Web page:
Polar Biology

, Volume 38, Issue 7, pp 1025–1033 | Cite as

Thermal response of ingestion and egestion rates in the Arctic copepod Calanus glacialis and possible metabolic consequences in a warming ocean

  • Ulrike Grote
  • Anna Pasternak
  • Elena Arashkevich
  • Elisabeth Halvorsen
  • Anastasia Nikishina
Original Paper


Climate change is particularly rapid in the Arctic, where water temperatures are predicted to increase substantially with implications for Arctic marine organisms, especially ectotherms such as the calanoid copepod Calanus glacialis, a key herbivore in the Arctic marine ecosystem. Feeding depends on temperature, and recent studies indicate different thermal responses in ingestion and respiration implying a possible metabolic mismatch with increasing temperatures. We investigated the thermal response of ingestion and faecal pellet production as an indicator of egestion of the Arctic copepod C. glacialis in incubation experiments at five temperatures ranging from 0 to 10 °C and compared the obtained data with published results on temperature dependence of respiration. Copepods were fed ad libitum with the diatom Thalassiosira gravida, and algae concentration was assessed prior and after 4 h feeding experiments. Egested faecal pellets were collected and counted. Ingestion and faecal pellet production rates increased linearly (Q10 coefficient ~1.4–1.7 and ~1.8–4.1, respectively). No pronounced effect of feeding history (fed vs. starved for 3 days prior to experiment) was found, but responses in both rates were generally less dependent on temperature in the pre-starved experiment. Q10 values for ingestion rates were lower than Q10 values for published respiration rates (~1.8–4.6), indicating that metabolic losses increase stronger with increasing temperature than metabolic gains by ingestion. A persistent imbalance between metabolic losses and energy uptake could lead to reduced fitness for C.glacialis, thereby affecting the population dynamics and distribution of this important species in the Arctic.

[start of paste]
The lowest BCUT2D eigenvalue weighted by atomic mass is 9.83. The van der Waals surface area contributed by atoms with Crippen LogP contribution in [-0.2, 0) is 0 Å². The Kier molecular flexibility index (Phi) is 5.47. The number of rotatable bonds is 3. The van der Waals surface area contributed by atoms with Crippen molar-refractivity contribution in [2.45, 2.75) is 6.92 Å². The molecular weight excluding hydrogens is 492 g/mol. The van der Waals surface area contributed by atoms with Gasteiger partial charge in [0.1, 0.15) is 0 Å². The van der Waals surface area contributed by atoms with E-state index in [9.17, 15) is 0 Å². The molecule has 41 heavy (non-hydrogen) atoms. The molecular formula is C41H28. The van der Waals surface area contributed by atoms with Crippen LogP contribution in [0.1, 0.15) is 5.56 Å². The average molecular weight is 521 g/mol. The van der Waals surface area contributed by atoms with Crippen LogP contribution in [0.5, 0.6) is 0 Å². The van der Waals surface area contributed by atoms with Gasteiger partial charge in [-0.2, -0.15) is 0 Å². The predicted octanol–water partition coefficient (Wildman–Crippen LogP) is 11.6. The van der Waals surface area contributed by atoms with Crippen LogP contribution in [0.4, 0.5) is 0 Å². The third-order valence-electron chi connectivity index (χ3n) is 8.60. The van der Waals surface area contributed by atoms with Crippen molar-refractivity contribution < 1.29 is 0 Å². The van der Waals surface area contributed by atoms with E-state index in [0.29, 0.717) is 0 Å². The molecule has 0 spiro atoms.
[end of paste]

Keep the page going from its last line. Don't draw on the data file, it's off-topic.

Feeding Temperature Climate change Calanoid copepods Ecophysiology 


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Copyright information

© Springer-Verlag Berlin Heidelberg 2015

Authors and Affiliations

  • Ulrike Grote
    • 1
  • Anna Pasternak
    • 2
  • Elena Arashkevich
    • 2
  • Elisabeth Halvorsen
    • 1
  • Anastasia Nikishina
    • 2
  1. 1.Department of Arctic and Marine Biology, Faculty of Biosciences, Fisheries and EconomicsUiT The Arctic University of NorwayTromsøNorway
  2. 2.Shirshov Institute of OceanologyRASMoscowRussia

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